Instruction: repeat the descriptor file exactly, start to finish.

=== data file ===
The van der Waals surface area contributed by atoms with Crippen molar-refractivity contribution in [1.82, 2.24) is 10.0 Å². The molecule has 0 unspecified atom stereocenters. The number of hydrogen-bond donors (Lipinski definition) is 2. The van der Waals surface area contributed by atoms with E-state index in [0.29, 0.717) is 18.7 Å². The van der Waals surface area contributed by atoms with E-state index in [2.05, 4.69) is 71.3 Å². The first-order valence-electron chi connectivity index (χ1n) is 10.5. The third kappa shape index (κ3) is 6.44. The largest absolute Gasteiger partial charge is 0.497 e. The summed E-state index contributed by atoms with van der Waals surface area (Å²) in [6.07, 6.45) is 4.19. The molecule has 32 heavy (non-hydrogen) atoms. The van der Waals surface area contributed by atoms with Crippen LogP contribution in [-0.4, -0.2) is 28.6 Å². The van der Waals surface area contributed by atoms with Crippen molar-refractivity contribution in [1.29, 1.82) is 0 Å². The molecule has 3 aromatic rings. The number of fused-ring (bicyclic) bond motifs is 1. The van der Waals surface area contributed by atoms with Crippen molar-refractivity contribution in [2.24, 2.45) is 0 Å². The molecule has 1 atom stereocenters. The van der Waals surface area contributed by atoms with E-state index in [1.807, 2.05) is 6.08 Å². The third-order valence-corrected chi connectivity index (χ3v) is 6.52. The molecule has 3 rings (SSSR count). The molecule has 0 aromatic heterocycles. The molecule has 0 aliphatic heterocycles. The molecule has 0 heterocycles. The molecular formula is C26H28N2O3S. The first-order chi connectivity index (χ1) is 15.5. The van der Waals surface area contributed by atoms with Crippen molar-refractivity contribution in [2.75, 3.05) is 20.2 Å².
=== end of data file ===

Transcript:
The van der Waals surface area contributed by atoms with Crippen molar-refractivity contribution in [1.82, 2.24) is 10.0 Å². The molecule has 0 unspecified atom stereocenters. The number of hydrogen-bond donors (Lipinski definition) is 2. The van der Waals surface area contributed by atoms with E-state index in [0.29, 0.717) is 18.7 Å². The van der Waals surface area contributed by atoms with E-state index in [2.05, 4.69) is 71.3 Å². The first-order valence-electron chi connectivity index (χ1n) is 10.5. The third kappa shape index (κ3) is 6.44. The largest absolute Gasteiger partial charge is 0.497 e. The summed E-state index contributed by atoms with van der Waals surface area (Å²) in [6.07, 6.45) is 4.19. The molecule has 32 heavy (non-hydrogen) atoms. The van der Waals surface area contributed by atoms with Crippen LogP contribution in [-0.4, -0.2) is 28.6 Å². The van der Waals surface area contributed by atoms with Crippen molar-refractivity contribution in [1.29, 1.82) is 0 Å². The molecule has 3 aromatic rings. The number of fused-ring (bicyclic) bond motifs is 1. The van der Waals surface area contributed by atoms with Crippen molar-refractivity contribution in [2.24, 2.45) is 0 Å². The molecule has 1 atom stereocenters. The van der Waals surface area contributed by atoms with E-state index in [1.807, 2.05) is 6.08 Å². The third-order valence-corrected chi connectivity index (χ3v) is 6.52. The molecule has 3 rings (SSSR count). The molecule has 0 aromatic heterocycles. The molecule has 0 aliphatic heterocycles. The molecule has 0 heterocycles. The molecular formula is C26H28N2O3S. The first-order chi connectivity index (χ1) is 15.5. The van der Waals surface area contributed by atoms with Crippen molar-refractivity contribution in [2.75, 3.05) is 20.2 Å².